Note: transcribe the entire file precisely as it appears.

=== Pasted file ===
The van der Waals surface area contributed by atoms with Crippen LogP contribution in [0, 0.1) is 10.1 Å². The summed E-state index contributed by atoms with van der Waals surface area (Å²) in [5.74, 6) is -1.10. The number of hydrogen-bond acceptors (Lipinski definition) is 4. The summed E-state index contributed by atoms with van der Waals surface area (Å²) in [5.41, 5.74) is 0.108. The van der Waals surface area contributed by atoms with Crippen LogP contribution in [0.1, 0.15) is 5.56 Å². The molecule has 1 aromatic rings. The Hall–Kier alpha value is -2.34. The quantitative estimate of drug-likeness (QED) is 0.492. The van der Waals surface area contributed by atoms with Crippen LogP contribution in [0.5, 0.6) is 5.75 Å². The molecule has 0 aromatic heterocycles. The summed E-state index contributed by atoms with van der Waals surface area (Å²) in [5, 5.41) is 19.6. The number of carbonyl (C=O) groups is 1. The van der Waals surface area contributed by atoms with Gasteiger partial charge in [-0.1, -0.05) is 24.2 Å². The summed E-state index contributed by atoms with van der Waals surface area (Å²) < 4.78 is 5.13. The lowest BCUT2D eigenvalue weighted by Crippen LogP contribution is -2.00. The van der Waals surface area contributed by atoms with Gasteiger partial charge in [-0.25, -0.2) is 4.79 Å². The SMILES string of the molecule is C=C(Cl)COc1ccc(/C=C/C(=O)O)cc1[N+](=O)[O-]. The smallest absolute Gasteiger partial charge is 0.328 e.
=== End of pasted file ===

The van der Waals surface area contributed by atoms with Crippen LogP contribution in [0, 0.1) is 10.1 Å². The summed E-state index contributed by atoms with van der Waals surface area (Å²) in [5.74, 6) is -1.10. The number of hydrogen-bond acceptors (Lipinski definition) is 4. The summed E-state index contributed by atoms with van der Waals surface area (Å²) in [5.41, 5.74) is 0.108. The van der Waals surface area contributed by atoms with Crippen LogP contribution in [0.1, 0.15) is 5.56 Å². The molecule has 1 aromatic rings. The Hall–Kier alpha value is -2.34. The quantitative estimate of drug-likeness (QED) is 0.492. The van der Waals surface area contributed by atoms with Crippen LogP contribution in [0.5, 0.6) is 5.75 Å². The molecule has 0 aromatic heterocycles. The summed E-state index contributed by atoms with van der Waals surface area (Å²) in [5, 5.41) is 19.6. The number of carbonyl (C=O) groups is 1. The van der Waals surface area contributed by atoms with Gasteiger partial charge in [-0.1, -0.05) is 24.2 Å². The summed E-state index contributed by atoms with van der Waals surface area (Å²) < 4.78 is 5.13. The lowest BCUT2D eigenvalue weighted by Crippen LogP contribution is -2.00. The van der Waals surface area contributed by atoms with Gasteiger partial charge in [-0.25, -0.2) is 4.79 Å². The SMILES string of the molecule is C=C(Cl)COc1ccc(/C=C/C(=O)O)cc1[N+](=O)[O-]. The smallest absolute Gasteiger partial charge is 0.328 e.